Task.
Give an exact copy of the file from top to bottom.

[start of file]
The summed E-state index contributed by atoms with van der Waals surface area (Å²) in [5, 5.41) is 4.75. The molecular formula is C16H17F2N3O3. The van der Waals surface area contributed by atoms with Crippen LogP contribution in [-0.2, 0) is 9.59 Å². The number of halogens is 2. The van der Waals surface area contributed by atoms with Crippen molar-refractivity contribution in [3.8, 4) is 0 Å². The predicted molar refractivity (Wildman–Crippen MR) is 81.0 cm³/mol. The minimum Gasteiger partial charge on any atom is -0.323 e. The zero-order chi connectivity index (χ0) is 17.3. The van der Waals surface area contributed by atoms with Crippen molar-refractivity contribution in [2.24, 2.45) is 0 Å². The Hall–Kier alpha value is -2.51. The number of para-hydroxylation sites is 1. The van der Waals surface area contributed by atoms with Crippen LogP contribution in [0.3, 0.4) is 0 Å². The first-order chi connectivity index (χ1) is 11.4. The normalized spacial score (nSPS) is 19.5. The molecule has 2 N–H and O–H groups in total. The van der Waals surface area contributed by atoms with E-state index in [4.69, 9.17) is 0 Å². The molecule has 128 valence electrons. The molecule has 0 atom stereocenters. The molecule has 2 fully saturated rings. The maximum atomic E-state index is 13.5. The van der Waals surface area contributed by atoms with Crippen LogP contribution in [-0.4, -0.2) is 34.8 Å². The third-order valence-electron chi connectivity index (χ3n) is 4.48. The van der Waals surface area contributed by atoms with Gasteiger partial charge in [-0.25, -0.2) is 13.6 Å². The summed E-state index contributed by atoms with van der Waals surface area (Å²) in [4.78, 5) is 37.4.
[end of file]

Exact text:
The summed E-state index contributed by atoms with van der Waals surface area (Å²) in [5, 5.41) is 4.75. The molecular formula is C16H17F2N3O3. The van der Waals surface area contributed by atoms with Crippen LogP contribution in [-0.2, 0) is 9.59 Å². The number of halogens is 2. The van der Waals surface area contributed by atoms with Crippen molar-refractivity contribution in [3.8, 4) is 0 Å². The predicted molar refractivity (Wildman–Crippen MR) is 81.0 cm³/mol. The minimum Gasteiger partial charge on any atom is -0.323 e. The zero-order chi connectivity index (χ0) is 17.3. The van der Waals surface area contributed by atoms with Crippen molar-refractivity contribution in [2.24, 2.45) is 0 Å². The Hall–Kier alpha value is -2.51. The number of para-hydroxylation sites is 1. The van der Waals surface area contributed by atoms with Crippen LogP contribution in [0.3, 0.4) is 0 Å². The first-order chi connectivity index (χ1) is 11.4. The normalized spacial score (nSPS) is 19.5. The molecule has 2 N–H and O–H groups in total. The van der Waals surface area contributed by atoms with E-state index in [4.69, 9.17) is 0 Å². The molecule has 128 valence electrons. The molecule has 0 atom stereocenters. The molecule has 2 fully saturated rings. The maximum atomic E-state index is 13.5. The van der Waals surface area contributed by atoms with Crippen LogP contribution in [-0.4, -0.2) is 34.8 Å². The third-order valence-electron chi connectivity index (χ3n) is 4.48. The van der Waals surface area contributed by atoms with Gasteiger partial charge in [-0.25, -0.2) is 13.6 Å². The summed E-state index contributed by atoms with van der Waals surface area (Å²) in [4.78, 5) is 37.4.